Sales Analysis for Sales Effectiveness

March 24, 2014

Plan for the future with periodic business analysis

Frank Lloyd Wright advised, “Get the habit of analysis—analysis will in time enable synthesis to become your habit of mind.” 

A clever business is one that looks at every facet of the sales cycle. This includes a periodic, thorough sales analysis. According to business intelligence software company MicroStrategy, “Sales reporting and analysis provide visibility into a company’s sales pipeline, integrating information from sales, customer and financial sources for a complete picture of sales performance.

“Business intelligence enables organizations to associate sales pipeline data with financial, marketing and customer information to make informed, strategic decisions to improve sales effectiveness.”  

In a nutshell, sales analyses indicate to business owners where to best spend their time and money. 

Failure to consider the sale after the fact through sales analysis will mean a business is ill-equipped to adequately predict and prepare for future sales trends. This means potentially wasting time and money through endless “guesstimating,” which can have a large impact on the bottom line.

Questions to Ask  

Often, business owners — particularly those whose businesses have been in operation for a considerable amount of time — hold unique intuitive ideas on what sells best when, by whom and why. This may seem adequate for some; however, intuition is not easily transferrable. Difficulties may arise when delegation becomes necessary for actions such as stock ordering. 

A sales analysis gives business owners the tools they need to adequately drive their businesses forward. It answers important questions such as: 

  • Which products or services are bestsellers? This means understanding which products are your best performers and why. Is it because your salespeople are pushing a certain product or line? Does the product have the best internal or external marketing and public relations? Is the product simply the best option? 
  • Which products or services have the highest margins? The bestsellers do not necessarily have the best margins. This needs consideration when attributing efforts in selling, because moving smaller amounts of high-margin sellers often is more profitable than moving larger amounts of low-margin sellers. 
  • What kind of customers is the business attracting? Build a customer profile using information such as gender, age, income, socioeconomic background, marital/family status, wants and needs. This information will assist in directing marketing strategy going forward. 
  • Which sales representatives are the best sellers? Who are the best performers and what is their process? Could lower-performing salespeople learn from these star sellers?
  • What are the sales forecasts for the coming year? Determine when peaks and troughs are likely to occur. 
  • What external influences will likely impact sales, and are they predictable? Impacts such as seasons can be predicted easily, and a strategy formulated accordingly; however, spontaneous influences such as politics and the economy are not as easy to predetermine, so concessions need to be allowed for them.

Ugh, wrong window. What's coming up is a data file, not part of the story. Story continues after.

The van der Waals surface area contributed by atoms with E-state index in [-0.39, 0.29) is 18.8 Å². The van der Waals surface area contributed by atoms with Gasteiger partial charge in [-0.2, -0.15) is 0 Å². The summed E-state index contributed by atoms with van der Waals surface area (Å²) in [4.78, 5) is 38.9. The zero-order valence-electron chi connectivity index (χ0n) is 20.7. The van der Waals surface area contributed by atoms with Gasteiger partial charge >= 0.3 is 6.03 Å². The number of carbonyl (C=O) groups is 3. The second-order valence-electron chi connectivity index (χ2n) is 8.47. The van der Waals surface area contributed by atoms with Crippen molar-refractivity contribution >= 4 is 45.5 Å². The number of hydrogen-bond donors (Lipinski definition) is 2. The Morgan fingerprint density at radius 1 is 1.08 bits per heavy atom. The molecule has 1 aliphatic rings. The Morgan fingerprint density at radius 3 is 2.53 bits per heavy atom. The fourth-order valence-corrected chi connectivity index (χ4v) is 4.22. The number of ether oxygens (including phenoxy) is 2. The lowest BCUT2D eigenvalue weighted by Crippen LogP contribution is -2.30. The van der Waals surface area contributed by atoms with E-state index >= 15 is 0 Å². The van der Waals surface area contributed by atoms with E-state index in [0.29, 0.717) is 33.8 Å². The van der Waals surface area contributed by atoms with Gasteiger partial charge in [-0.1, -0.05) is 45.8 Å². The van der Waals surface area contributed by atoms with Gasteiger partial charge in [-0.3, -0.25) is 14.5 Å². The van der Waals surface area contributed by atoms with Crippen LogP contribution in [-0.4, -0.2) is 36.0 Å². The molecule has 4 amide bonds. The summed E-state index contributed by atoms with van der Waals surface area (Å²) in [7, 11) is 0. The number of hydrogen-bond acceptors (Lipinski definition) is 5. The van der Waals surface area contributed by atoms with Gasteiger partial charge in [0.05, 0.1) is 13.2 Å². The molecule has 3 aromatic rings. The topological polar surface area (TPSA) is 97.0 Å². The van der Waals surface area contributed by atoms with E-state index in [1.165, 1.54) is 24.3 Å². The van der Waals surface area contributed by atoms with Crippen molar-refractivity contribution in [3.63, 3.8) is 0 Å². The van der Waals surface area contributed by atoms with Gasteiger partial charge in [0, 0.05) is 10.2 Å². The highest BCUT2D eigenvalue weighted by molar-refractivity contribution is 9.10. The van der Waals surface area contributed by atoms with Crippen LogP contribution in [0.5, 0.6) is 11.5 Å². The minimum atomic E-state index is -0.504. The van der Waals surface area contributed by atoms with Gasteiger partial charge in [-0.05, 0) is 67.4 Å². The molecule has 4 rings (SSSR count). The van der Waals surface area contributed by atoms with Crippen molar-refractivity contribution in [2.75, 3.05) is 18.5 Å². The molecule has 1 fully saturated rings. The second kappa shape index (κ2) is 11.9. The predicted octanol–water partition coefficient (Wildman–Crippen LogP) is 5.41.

Once a business begins to collect this information, historical figures and trends should lead to an indication of what is to come. 

Software Solutions

Businesses may wish to utilize a variety of tools to analyze sales figures and gain insight into initial trends.

A simple spreadsheet can suffice for initial analysis. This means inputting data and sales figures on the products and services the business currently sells. This can often be time exhaustive, so if the inventory is particularly large, more technical software may be appropriate. 

Sales analysis-specific software such as ExcelIdea.com and Zoho Reports are just two options that have attracted reputable reviews and give dynamic results to sales queries and basic reporting. Each is enabled to receive spreadsheets, so a program such as Microsoft Excel for initial analysis is still a good option. 

Implementing software options such as these also can begin a customer-relationship management (CRM) process. 

CRM is the result of technological advancements and the growing need for businesses to better satisfy customers in order to retain them. It is a business strategy that enables a company to get a better understanding of its customers and how best to attract new ones, thus leading to increased profitability. 

CRM enables a business to customize a product or service offering and understand a customer’s wants and needs before he or she realizes them. Sales analysis with built-in CRM can evaluate which customers are once-offs, which customers are loyal repeat customers, what repeat customers usually buy, and more. From there, a strategy can be formulated based on that customer’s buying habits, such as marketing products or services that complement previous purchases. 

In the current economy, businesses cannot afford to waste time and money on products and services that customers do not want. Guesstimating worked for many business owners in the past, but now we are able to take advantage of technologies that can help with intuition. Better understanding customers’ buying habits, when sales are likely to occur and how best to be profitable is a strategy all businesses should adopt. We cannot predict the future, but we can certainly get a good idea. 

Sarah Ripley is marketing consultant and partner for Wizard of Ads. Ripley can be reached at sarahripley@wizardofads.com.

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